The Housing Chronicles Blog: Build on inland, high ground and they will come -- eventually.

Tuesday, January 8, 2008

Build on inland, high ground and they will come -- eventually.

One of the most constant arguments against efforts such as the Kyoto Treaty is that the world is so far past the tipping point on global warming that we should really be focusing on adapting to a new reality.

Writing in Newsweek, Sharon Begley provides an overview of what can be expected as the amount of carbon dioxide in the atmosphere continues to rise no matter how many Priuses replace Lincoln Navigators:

It's such a polite, unthreatening word: "adapt." The kind of thing you do as you roll with the punches or keep a stiff upper lip, modifying your behavior to a new situation. But as it will be used in 2008, adaptation is a euphemism for widespread, expensive changes that will be needed to cope with climate change. Although some adaptations will be modest and low tech, such as cities' establishing cooling centers to shelter residents during heat waves, others will require such herculean efforts and be so costly that we'll look back on the era beginning in 1988, when credible warnings of climate change reached critical mass, and wonder why we were so stupid as to blow the chance to keep global warming to nothing more extreme than a few more mild days in March...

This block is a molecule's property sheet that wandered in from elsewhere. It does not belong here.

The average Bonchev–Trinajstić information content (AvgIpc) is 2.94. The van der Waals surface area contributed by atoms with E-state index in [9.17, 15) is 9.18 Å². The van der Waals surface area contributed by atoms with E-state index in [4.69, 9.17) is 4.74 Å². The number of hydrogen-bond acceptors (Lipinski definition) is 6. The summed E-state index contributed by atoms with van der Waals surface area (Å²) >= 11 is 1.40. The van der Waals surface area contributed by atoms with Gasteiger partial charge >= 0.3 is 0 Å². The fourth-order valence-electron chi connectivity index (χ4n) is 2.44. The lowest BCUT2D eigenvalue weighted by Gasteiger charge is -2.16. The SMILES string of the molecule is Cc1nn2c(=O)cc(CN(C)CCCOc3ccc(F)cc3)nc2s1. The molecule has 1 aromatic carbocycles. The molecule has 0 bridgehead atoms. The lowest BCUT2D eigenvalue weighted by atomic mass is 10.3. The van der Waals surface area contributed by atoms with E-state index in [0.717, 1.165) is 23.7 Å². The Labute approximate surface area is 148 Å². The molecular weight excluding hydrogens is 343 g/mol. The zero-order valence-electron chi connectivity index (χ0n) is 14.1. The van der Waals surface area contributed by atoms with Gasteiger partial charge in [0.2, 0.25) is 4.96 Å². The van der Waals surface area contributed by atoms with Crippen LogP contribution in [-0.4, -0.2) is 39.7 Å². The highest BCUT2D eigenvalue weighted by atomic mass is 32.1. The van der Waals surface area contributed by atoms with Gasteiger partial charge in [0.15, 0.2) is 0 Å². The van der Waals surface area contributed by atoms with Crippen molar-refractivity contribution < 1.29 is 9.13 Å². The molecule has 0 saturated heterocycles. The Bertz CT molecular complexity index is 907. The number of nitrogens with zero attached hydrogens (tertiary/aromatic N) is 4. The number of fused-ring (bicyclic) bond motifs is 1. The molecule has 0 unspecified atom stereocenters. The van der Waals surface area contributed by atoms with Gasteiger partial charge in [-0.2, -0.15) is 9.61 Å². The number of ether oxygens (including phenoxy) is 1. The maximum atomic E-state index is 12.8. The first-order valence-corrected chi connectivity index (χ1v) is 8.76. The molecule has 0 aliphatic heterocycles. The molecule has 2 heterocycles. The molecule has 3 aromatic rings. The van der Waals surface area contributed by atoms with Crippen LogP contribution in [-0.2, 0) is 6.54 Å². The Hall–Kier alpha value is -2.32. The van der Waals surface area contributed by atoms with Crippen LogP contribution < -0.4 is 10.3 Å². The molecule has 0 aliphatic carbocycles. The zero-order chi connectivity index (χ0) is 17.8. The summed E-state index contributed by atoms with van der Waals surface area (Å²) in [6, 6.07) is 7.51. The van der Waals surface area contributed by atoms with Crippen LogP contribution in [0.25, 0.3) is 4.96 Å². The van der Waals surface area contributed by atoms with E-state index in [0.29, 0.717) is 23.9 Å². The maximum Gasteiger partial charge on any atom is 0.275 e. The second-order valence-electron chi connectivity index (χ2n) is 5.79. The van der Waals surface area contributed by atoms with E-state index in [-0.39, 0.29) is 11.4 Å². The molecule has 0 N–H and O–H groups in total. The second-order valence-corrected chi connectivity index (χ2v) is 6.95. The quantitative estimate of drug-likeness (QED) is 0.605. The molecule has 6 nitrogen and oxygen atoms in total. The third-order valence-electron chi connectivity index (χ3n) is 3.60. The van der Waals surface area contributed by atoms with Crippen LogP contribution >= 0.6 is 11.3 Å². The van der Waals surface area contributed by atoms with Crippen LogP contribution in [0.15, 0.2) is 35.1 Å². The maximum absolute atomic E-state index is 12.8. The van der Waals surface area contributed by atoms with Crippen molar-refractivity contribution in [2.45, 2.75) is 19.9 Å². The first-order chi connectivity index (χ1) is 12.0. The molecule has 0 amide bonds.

No comment on THAT question from this blogger.

Melting glaciers will trigger "glacier lake outburst floods,"...Permafrost is melting, so villages and roads in the (once) frozen north that are built on it will have to be relocated. Sea-level rise is inundating the wetlands and mangrove swamps that once absorbed storm surges; sea-wall design and construction will also be a growth industry, at least in areas that can afford it. For the tens of millions of Bangladeshis and other impoverished people living in coastal regions that will be underwater, inland areas can "adapt" by making room for unprecedented waves of environmental refugees...

Already some cities (New York, Seattle) and states (California, Alaska, Maryland, Oregon, Washington) have adaptation plans. Alaska is figuring out how to protect or relocate villages at risk from wave surges or flooding. California is beefing up its firefighting capacity because, in a greenhouse world, more forest fires will rage; it has also proposed desalinization plants for when seawater must substitute for rain that never fell and snowpack that never accumulated. Other locales are requiring new bridges to be built above anticipated storm surges (as for existing bridges, good luck) and developing heat-wave early-warning systems so they can ramp up cooling centers and get the word out to at-risk populations such as the elderly.

Hey, maybe some of those various impact fees from cities and counties can actually be put to good use?

One can always hope.

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